DID YOU READ

2010’s Biggest Wastes of Acting Talent

2010’s Biggest Wastes of Acting Talent (photo)

Posted by on

There may be nothing more frustrating to watch as a movie lover than good talent wasted. From our perspective, we felt that frustration way too many times in 2010, as we watched some of our favorite actors squandered in underwritten supporting roles and pointless cameos. Here, now, is our list of the 14 most egregious examples. The point of this list isn’t to bash these actors. On the contrary, we want to shame the filmmakers who had the good sense to hire these brilliant folks but the bad judgment not to use them properly.


Ellen Page in “Inception”

Directed by Christopher Nolan

Take a look at the “Inception” Memorable Quotes page on IMDb. Now search for quotes for Ellen Page’s character, Ariadne. They’re all questions. “Why is it so important to dream?” “Why wouldn’t I wake up?” “Why can’t you go home?” “Whose subconscious are we going through exactly?” And on and on. Page plays the film’s dream architect, the person responsible for designing the worlds the rest of the characters travel through in their sleep. But really, she is the audience surrogate who stands around looking confused and asking questions. So while Page has plenty of screentime in “Inception” it is all a big misuse of her talents. Page is a smart woman, and she’s good playing smart characters: Hayley in “Hard Candy;” Juno in “Juno.” But for all her architectural genius, Ariadne’s a bit of a dim bulb, and that makes her a bad case of miscasting for Page. You might as well hire Babe Ruth in his prime to be your team’s batboy. [MS]


01062010_KnightandDay.jpgPaul Dano in “Knight and Day”
Directed by James Mangold

It’s not unusual for actors known for indie films to take supporting turns in big blockbusters to help pay the bills, but Paul Dano and Peter Sarsgaard, not to mention recent Oscar nominee Viola Davis (who’s getting really good at playing parts that call for her only to crosses her arms and look disgruntled), were likely expecting more when they signed on to “Walk the Line” director James Mangold’s first action film. While Sarsgaard comes off as a standard issue baddie, the real question mark is Dano, who plays a nerdy inventor notable mainly for his oddly stringy goatee. By design, the character and his bottomless battery invention are a bit of a McGuffin, but what’s worse for Dano is having to confront the same dilemma Shia LaBeouf did in “Indiana Jones and the Kingdom of the Crystal Skull:” having to play the one-dimensional comic relief for major stars (Tom Cruise or Cameron Diaz) without upstaging them, even though audiences know he’s capable of more. Dano does the best he can in that department, which means he isn’t able to show the reasons why he was probably cast in the first place. [SS]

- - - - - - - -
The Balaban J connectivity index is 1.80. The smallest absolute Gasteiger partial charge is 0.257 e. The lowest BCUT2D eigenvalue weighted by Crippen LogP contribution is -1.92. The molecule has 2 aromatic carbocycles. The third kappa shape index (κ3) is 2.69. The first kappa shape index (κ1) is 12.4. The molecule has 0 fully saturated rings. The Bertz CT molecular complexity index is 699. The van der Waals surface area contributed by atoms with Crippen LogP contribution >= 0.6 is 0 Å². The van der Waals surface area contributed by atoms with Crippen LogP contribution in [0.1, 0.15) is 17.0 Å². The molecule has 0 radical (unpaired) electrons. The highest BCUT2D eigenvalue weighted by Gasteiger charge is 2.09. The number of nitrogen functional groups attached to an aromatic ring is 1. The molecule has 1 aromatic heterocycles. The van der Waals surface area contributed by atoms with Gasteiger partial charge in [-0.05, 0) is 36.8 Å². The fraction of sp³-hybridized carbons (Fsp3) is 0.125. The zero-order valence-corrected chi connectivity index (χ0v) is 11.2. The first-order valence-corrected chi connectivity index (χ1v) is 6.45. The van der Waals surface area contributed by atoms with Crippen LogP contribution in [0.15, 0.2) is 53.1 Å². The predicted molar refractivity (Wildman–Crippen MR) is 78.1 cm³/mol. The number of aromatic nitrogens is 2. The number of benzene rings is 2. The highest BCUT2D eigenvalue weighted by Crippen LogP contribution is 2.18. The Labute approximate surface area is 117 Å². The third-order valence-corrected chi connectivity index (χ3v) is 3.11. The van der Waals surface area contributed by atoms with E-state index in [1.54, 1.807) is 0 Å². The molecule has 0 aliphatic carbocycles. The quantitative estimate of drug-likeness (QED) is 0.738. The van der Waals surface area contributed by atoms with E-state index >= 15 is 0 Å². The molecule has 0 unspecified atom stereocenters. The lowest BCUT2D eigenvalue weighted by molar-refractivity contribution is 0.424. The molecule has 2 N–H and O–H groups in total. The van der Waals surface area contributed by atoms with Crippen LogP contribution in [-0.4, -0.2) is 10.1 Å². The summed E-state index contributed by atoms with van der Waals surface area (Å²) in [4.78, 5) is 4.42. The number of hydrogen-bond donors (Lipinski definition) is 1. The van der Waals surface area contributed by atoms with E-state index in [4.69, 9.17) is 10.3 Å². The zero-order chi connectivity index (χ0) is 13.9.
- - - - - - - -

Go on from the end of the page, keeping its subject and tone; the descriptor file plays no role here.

Lizzy Caplan in “127 Hours”
Directed by Danny Boyle

While it’s safe to say many of us at IFC.com are firm believers that everyone from the cast of “Party Down” should have their own starring vehicles (see: Adam Scott), Lizzy Caplan should have some genuine gripes about what went down in 2010. After the cancellation of “Party Down,” Caplan saw her unique wit and verve lavished on the thankless role of the rock journalist who captures John Cusack’s heart in “Hot Tub Time Machine” and then appeared in the wordless role of Aron Ralston’s sister in “127 Hours.” One can’t blame Caplan for wanting to work with Danny Boyle, no doubt saying to her agent at some point the old adage, “I’d sweep up in the background to appear in one of his movies.” But that’s basically what she does, appearing for mere seconds in one of Aron’s hallucinations when he’s trapped between boulders. For those that love her, Caplan’s brief appearance almost works because you instantly empathize with Aron for wanting to see more of her. Then again, that’s also the problem. [SS]


01072010_scheer1.jpgPaul Scheer in “Piranha 3D”
Directed by Alexandre Aja

Just how superfluous was Paul Scheer to the narrative of “Piranha 3D?” So superfluous that when the film ran out of money before they could animate his death, they just removed him from the film. That’s right: Scheer’s Andrew, the “Wild Wild Girls” cameraman trapped on a boat surrounded by bloodthirsty fish, doesn’t even get the honor of a cheaply animated piranha murder. He just vanishes into thin air. One minute he’s on the boat with the rest of the cast, the next minute he’s gone, never to be seen — or even mentioned! — again. Director Alexandre Aja just banked on people caring so little about this character they simply wouldn’t notice. Which is too bad, since Scheer, a legitimately funny guy as a member of the sketch show “Human Giant,” probably could have delivered a great comedic death scene. Maybe Andrew can return for this year’s sequel — “Piranha 3DD” — and explain just what the hell happened. [MS]


Rufus Sewell in “The Tourist”
Directed by Florian Henckel von Donnersmarck